Sunday, February 19, 2017

A Certain Logic



STRANGER: Mr. Cooper?

COOPER: Uh, yeah?

STRANGER: We're a poly-dimensional human being from your distant future, and we have an equation for Murph.

COOPER: ...What?!?

STRANGER: Murph, your daughter. This equation will give humans a new paradigm for gravity, and save the species. We've written this down on paper; please give it to her.

COOPER: This paper here?

STRANGER: It's a primitive medium, we know, but much better than our first idea. We were going to have you spell out the equation via morse code, by manipulating the second hand on a wrist watch.

COOPER: That is the most half-assed thing I've ever heard.

STRANGER: We know! It's hard to say what prompted us to be so foolish. After all, we're poly-dimensional; we can do pretty much anything. Paper's easy.

COOPER: But... why give it to Murph? She's a kid. Smart n'all, but still....

STRANGER: Because Murph will understand this equation in 20 years.

COOPER: Why not give it to someone who can understand it now?

STRANGER: Oh. We hadn't thought of that. We must have been blinded by our concept of love as a universal force that can transcend space and time.

COOPER: And that is the newest most half-assed thing I've ever heard.

MURPH: [Arriving at the front door]: Wait! If you're poly-dimensional, then time has no meaning for you, right?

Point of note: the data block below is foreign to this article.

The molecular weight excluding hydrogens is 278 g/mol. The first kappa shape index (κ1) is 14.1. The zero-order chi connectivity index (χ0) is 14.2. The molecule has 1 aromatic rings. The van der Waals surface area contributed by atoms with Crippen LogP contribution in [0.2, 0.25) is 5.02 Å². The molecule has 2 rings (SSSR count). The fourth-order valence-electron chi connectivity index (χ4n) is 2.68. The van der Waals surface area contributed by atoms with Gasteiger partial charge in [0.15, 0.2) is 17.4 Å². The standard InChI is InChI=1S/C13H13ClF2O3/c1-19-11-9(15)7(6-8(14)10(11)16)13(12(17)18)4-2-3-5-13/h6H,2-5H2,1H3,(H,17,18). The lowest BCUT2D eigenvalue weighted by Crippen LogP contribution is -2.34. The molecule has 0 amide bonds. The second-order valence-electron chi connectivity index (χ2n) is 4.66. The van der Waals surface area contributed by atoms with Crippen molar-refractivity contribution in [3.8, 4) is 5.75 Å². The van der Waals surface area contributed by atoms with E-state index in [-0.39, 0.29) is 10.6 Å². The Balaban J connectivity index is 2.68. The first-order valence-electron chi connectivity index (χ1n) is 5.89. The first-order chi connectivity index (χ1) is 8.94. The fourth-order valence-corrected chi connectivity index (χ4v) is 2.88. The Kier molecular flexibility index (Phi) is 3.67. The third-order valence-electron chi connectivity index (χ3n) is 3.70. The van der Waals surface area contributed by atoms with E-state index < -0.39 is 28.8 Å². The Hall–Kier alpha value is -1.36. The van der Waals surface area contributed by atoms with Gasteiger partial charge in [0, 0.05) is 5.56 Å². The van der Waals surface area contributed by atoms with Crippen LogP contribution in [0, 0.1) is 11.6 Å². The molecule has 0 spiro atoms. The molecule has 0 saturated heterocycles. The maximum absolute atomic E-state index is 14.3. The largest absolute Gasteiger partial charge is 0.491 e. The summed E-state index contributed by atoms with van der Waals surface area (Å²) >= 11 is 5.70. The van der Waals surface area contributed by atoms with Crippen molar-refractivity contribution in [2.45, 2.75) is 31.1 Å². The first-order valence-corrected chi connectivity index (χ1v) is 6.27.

STRANGER: Well... it had no meaning until we started this conversation.

MURPH: So why give the equation to somebody now? Why not give it to someone in the past, someone who can change their future and prevent this environmental crisis?

STRANGER: There is a certain logic to that, yes.

MURPH: Go back to the 1920s, and give it to Planck, or Einstein, or Niels Bohr. Give it to all of them!

STRANGER: Done! [Vanishes.]

COOPER: What the hell just happened, here?

MURPH: Dad, for a NASA pilot, you're pretty damned clueless.

COOPER: Clueless or not, I gotta do the chores.

MURPH: No, dad, don't leave me! Don't leave!

COOPER: Murph --

MURPH: If you leave me now, I'll resent you for the rest of my life.

COOPER: I'm only goin' to the barn.

MURPH: Don't even dream of it!


Tuesday, November 29, 2016

I Have to Know

One of the great advantages of life in Qu├ębec is that English is a minority language.

It is never the language you expect to hear automatically in stores or in hospitals, on buses or at protests, at voting centres or at police stations. Few of your neighbours can speak it well; many can hardly understand it.

As a result, in the places where you live and work and play, English can seem foreign.

For me, the beauty of this arrangement is that I, too, began to think of English as something that I hardly understood, and something I could barely use with competence. I began to see with clear eyes all the limitations, all the clumsiness, all the imprecision of my writing, and I realized that I would have to sit down and study the language I had once taken for granted.

I realized, too, that English is more than just a way to speak and read; English is a heritage. English is a gift that you can cherish or neglect, respect or abuse. If I neglect basic usage and grammar, if I speak without clarity, none of my neighbours will point this out, because none of my neighbours will know.